The Color of Grief is a sensational debut novel by Norwegian Susanne Skogstad (b. 1992).
The book’s protagonist and narrator is an elderly woman whose husband recently passed away. Her grief is so profound that is has virtually paralyzed her: “I cannot move forward, I can only sit here and look back, for in the future there is no you.”
She thinks back on their years together, recalling his lightness and joyfulness: it was he who drew her out of her emotional darkness, who provided comfort and support when the three children demanded too much, or when the panic attacks debilitated her. “What do I have to gain from the future? It is enough of a challenge to wake up every morning. To wake up and realize that I am drowning on the open sea. That there is no horizon in sight. That I am alone. And that no one will ever come.”
Those who do come, nevertheless, and intrude upon her loneliness, her memories and her grief, are the three adult children. The oldest son, Jon, almost always in a suit, smartphone in hand; the mild Solveig; and Jakob, the youngest. It is Jon, above all, who gets involved and struggles to ease the paralysis that has gripped his mother. He ultimately fails, but it brings them closer together.
In pared-down and poetic prose, the young Susanne Skogstad juxtaposes the deep love and tenderness of the past with the deep loss and sorrow of the present, and brilliantly conveys the older woman’s perspective in this exploration of companionship, loneliness and the desire to belong.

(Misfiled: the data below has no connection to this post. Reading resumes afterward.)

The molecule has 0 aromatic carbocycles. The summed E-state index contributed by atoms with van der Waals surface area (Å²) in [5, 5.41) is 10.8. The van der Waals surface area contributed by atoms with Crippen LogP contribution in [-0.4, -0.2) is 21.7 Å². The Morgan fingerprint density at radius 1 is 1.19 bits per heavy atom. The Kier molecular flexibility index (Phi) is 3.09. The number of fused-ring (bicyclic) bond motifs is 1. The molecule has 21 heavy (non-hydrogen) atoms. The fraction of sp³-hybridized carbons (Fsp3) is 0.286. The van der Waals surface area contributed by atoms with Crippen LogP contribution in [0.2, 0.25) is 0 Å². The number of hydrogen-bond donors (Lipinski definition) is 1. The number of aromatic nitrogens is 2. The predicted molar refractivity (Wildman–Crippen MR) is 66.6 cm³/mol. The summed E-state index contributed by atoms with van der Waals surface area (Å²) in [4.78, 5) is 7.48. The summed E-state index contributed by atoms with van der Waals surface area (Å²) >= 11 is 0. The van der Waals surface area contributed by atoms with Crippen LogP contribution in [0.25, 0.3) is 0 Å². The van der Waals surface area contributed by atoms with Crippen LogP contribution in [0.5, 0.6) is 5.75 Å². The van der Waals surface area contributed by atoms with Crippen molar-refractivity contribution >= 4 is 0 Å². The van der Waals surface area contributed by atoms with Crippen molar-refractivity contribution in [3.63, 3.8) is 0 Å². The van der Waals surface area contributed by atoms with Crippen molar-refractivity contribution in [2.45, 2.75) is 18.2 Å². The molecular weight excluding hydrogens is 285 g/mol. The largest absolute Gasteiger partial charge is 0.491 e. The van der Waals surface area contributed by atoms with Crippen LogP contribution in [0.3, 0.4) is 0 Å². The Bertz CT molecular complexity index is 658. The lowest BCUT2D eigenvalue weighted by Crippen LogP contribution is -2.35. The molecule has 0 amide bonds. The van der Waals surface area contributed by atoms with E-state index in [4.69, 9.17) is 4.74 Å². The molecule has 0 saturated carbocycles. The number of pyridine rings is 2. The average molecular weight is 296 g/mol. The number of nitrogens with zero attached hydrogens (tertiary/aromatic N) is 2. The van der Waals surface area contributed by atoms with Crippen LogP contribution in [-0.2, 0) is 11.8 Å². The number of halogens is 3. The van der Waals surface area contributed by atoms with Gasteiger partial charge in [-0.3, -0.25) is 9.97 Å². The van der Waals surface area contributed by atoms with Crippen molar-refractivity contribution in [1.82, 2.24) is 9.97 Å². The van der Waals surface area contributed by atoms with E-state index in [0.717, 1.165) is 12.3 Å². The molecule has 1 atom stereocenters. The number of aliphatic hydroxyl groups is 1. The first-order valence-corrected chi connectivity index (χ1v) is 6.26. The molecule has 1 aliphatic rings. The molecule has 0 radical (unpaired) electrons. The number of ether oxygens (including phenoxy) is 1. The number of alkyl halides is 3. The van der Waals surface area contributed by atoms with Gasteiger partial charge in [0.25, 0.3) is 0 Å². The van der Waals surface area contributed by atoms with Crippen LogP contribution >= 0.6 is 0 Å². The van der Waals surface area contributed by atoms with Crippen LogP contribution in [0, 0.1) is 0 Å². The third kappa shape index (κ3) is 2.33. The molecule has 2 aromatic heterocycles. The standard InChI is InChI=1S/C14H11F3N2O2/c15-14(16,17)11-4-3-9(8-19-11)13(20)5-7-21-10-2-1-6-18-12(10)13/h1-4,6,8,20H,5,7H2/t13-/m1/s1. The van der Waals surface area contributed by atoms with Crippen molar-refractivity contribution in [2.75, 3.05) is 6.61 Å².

“We were all mesmerized by The Color of Grief and immediately fell for the story. The young author possesses a language, a gravity and an ability to comprehend and convey that left us moved, affected and astonished.”
”Skogstad creates this sense of freedom through a lyrical prose, full of images, memories and repetitions. … She doesn’t hide her sources of inspiration but quotes directly from Jon Fosse (and others)…”
”This debut author writes of a moving love story without making a big fuss about it. It’s so everyday! It’s so poetic! In such a simple way it shows how unique and limitless love can be.”
”The book is just bursting with literary talent. One can easily find influences from Jon Fosse, both where the choice of subjects and the style of writing are concerned.”
”It’s so painful, it hurts so much and it’s so great. Skogstad’s prose is controlled and poetic, she writes like she’s been writing like this all her life… ”
“I must simply let the tears speak for themselves in this book review – and that can’t be too bad, that a book produces a little tsunami of tears. […] In my opinion, this debut novel manages to penetrate life’s important themes. …I let myself get drawn into Skogstad’s universe. […] The writing is similar to Jon Fosse’s in its insistent repetition, but is nonetheless more down to earth. It is simple and full of recurrences. The writing above all depicts the inner life of this woman, a woman who refuses to abandon her memories, and refuses to let go of her loss. […] In Skogstad’s novel, the old woman stands at her inner gate, trying to evoke the image of the man who has vanished. It is an endless struggle to never let him out of her sight. She depended on him in life, and is dependent on him now that he is gone. If [review points] could be given based on the tears that fell during the reading of this book, it would receive more than three hundred and eighty-two. Or something like that. So what is one to do, as one sits there, reading through one’s tears? What kind of review will it be?”
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